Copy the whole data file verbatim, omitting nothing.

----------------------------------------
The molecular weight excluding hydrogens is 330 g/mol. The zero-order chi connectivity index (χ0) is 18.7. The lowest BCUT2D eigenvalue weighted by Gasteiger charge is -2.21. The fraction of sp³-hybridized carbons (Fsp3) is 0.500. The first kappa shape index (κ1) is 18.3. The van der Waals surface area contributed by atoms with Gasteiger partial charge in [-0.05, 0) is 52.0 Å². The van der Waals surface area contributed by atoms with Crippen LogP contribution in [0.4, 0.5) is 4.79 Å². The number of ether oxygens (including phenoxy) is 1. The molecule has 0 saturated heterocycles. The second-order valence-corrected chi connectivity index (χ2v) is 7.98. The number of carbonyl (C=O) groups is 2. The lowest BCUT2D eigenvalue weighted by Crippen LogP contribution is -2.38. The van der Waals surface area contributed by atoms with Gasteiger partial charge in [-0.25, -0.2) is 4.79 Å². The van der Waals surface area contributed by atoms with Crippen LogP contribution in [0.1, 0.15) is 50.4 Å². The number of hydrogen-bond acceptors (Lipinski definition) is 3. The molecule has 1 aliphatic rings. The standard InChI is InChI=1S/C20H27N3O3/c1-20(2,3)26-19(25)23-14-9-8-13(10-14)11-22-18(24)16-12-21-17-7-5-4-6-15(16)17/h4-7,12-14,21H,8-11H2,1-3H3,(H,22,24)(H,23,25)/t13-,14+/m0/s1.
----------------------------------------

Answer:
The molecular weight excluding hydrogens is 330 g/mol. The zero-order chi connectivity index (χ0) is 18.7. The lowest BCUT2D eigenvalue weighted by Gasteiger charge is -2.21. The fraction of sp³-hybridized carbons (Fsp3) is 0.500. The first kappa shape index (κ1) is 18.3. The van der Waals surface area contributed by atoms with Gasteiger partial charge in [-0.05, 0) is 52.0 Å². The van der Waals surface area contributed by atoms with Crippen LogP contribution in [0.4, 0.5) is 4.79 Å². The number of ether oxygens (including phenoxy) is 1. The molecule has 0 saturated heterocycles. The second-order valence-corrected chi connectivity index (χ2v) is 7.98. The number of carbonyl (C=O) groups is 2. The lowest BCUT2D eigenvalue weighted by Crippen LogP contribution is -2.38. The van der Waals surface area contributed by atoms with Gasteiger partial charge in [-0.25, -0.2) is 4.79 Å². The van der Waals surface area contributed by atoms with Crippen LogP contribution in [0.1, 0.15) is 50.4 Å². The number of hydrogen-bond acceptors (Lipinski definition) is 3. The molecule has 1 aliphatic rings. The standard InChI is InChI=1S/C20H27N3O3/c1-20(2,3)26-19(25)23-14-9-8-13(10-14)11-22-18(24)16-12-21-17-7-5-4-6-15(16)17/h4-7,12-14,21H,8-11H2,1-3H3,(H,22,24)(H,23,25)/t13-,14+/m0/s1.